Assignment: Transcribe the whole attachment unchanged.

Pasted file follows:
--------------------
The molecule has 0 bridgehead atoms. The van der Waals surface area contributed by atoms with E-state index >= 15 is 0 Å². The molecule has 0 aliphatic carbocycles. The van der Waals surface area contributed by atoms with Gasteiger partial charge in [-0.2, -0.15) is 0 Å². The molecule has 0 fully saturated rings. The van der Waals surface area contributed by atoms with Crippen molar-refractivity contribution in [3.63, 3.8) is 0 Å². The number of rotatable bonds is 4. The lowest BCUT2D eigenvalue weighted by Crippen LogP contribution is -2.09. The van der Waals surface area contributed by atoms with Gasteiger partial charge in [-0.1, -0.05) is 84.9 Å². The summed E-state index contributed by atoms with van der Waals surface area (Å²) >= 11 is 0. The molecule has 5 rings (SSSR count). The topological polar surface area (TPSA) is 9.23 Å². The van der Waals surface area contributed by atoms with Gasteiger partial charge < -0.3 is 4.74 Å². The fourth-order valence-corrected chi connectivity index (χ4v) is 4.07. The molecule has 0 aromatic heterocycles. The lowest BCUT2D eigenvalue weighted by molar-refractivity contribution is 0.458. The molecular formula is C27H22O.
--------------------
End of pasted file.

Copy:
The molecule has 0 bridgehead atoms. The van der Waals surface area contributed by atoms with E-state index >= 15 is 0 Å². The molecule has 0 aliphatic carbocycles. The van der Waals surface area contributed by atoms with Gasteiger partial charge in [-0.2, -0.15) is 0 Å². The molecule has 0 fully saturated rings. The van der Waals surface area contributed by atoms with Crippen molar-refractivity contribution in [3.63, 3.8) is 0 Å². The number of rotatable bonds is 4. The lowest BCUT2D eigenvalue weighted by Crippen LogP contribution is -2.09. The van der Waals surface area contributed by atoms with Gasteiger partial charge in [-0.1, -0.05) is 84.9 Å². The summed E-state index contributed by atoms with van der Waals surface area (Å²) >= 11 is 0. The molecule has 5 rings (SSSR count). The topological polar surface area (TPSA) is 9.23 Å². The van der Waals surface area contributed by atoms with Gasteiger partial charge < -0.3 is 4.74 Å². The fourth-order valence-corrected chi connectivity index (χ4v) is 4.07. The molecule has 0 aromatic heterocycles. The lowest BCUT2D eigenvalue weighted by molar-refractivity contribution is 0.458. The molecular formula is C27H22O.